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Articles » Tolerance


Browsing through heaps of daily newspapers and periodicals I feel the word ‘tolerance’ seems to have only one attachment; one context, – religion. It could be thought from that other extreme as well and can be said that religion is to be tolerant.

This seriously bothers me. I don’t mean to say tolerance shouldn’t be a part of religious preaching/ practice or religion cannot be expressed through the virtue of tolerance. No. I don’t mean to say that at all. What bothers me is that as progressive race we have reached a point in time where all other denotations and connotations of these two terms have started to fade out.

I just wish not to add one more article to that heap and would like to explore into the concept of tolerance starting from periphery and moving towards centre.

Other Contexts: describes, “Toleration and tolerance are terms used insocial, cultural and religious contexts to describe attitudes and practices that prohibit discrimination against those practices or group memberships that may be disapproved of by those in the majority.”

The principle of toleration is controversial. Even if we skip philosophical approaches and think in terms of practice of the concept in routine life, we can easily see the need to assess the term with discrimination. Toleration, generally, is born out of two sources:

  Acceptance of different views or
  Ability to remain unaffected

If it’s through acceptance, it is more of a kind of cultivated understanding for the views, behaviours and practices that is different from those one submits to. However, if it’s the ability to remain unaffected then there are two chances:

1. ..either one has been so much suppressed or hit by the opposite view that s/he has turned insensitive towards the entire issue.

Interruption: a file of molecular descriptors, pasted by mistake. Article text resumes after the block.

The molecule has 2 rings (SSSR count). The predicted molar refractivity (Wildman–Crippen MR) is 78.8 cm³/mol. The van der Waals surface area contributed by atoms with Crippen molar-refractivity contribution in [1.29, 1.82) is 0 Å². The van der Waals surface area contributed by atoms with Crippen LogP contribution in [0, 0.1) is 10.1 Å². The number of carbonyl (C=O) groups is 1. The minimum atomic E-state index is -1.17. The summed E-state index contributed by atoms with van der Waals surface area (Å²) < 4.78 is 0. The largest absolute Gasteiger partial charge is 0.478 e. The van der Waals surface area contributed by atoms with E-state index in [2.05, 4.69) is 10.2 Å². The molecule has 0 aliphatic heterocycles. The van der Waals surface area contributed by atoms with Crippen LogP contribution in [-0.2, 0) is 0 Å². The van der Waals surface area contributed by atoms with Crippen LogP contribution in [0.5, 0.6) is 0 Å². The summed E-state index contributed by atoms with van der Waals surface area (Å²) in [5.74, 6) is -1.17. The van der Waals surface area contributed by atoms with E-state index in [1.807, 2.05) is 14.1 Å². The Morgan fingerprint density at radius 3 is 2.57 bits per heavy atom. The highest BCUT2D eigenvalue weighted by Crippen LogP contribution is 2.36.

2. ...or fear of confrontation has him/her succumb to non-reaction giving rise to inaction which never benefits any society.

This insensitivity can assume any name or any identity. For instance in the sphere of religion often it is posed as secularism. The concept of secularism is one that is highly ill-understood and even highly ill-practiced. Such politically motivated Secularism means absolute rejection of religion to many and this, in turn, results into moral degeneration in influenced intellectuals.

In personal lives of people tolerance, which is not through acceptance, brings about bitterness and hatefulness. We must realise that as children we are not born hateful. These evils are learned through the marks we receive in form of experiences accumulated by our interaction with the world around. It is more of a question of NURTURE than of NATURE. If today’s children are to have any chance of living harmoniously in this multiethnic/ multi-religious world, it is critical that adults nurture it.

Seven Strategies to Inspire Tolerance in Gen-Now:

In her book Building Moral Intelligence author Dr. Michele Borba suggests seven strategies that can be used by teachers and parents to help curtail bigotry. It does, at the same time, influences young generation to treat others with respect and understanding.

1. Confront your own prejudices:The first step to nurturing tolerance is to examine your own prejudices and reflect on how you might be projecting those ideas. Chances are that you are communicating those attitudes unintentionally to children. Do make a conscious attempt to temper them so they aren’t passed on to your students

2. Commit to a tolerant, respectful environment Culture does matter. So if you really want students to respect diversity, you must adopt a conviction to emphasize respect and tolerance. Once students know your expectations, they will be more likely to embrace your principles.

3. Refuse to allow discriminatory comments. When you hear prejudicial comments, verbalize your displeasure. How you respond sends a clear message to the child about your values: “That's disrespectful and I won’t allow such things to be said in my house,” or "That's a biased comment, and I don't want to hear it." Students need to hear your discomfort so that they know you really walk your talk. It also models a response youth should imitate if prejudicial comments are made in their presence.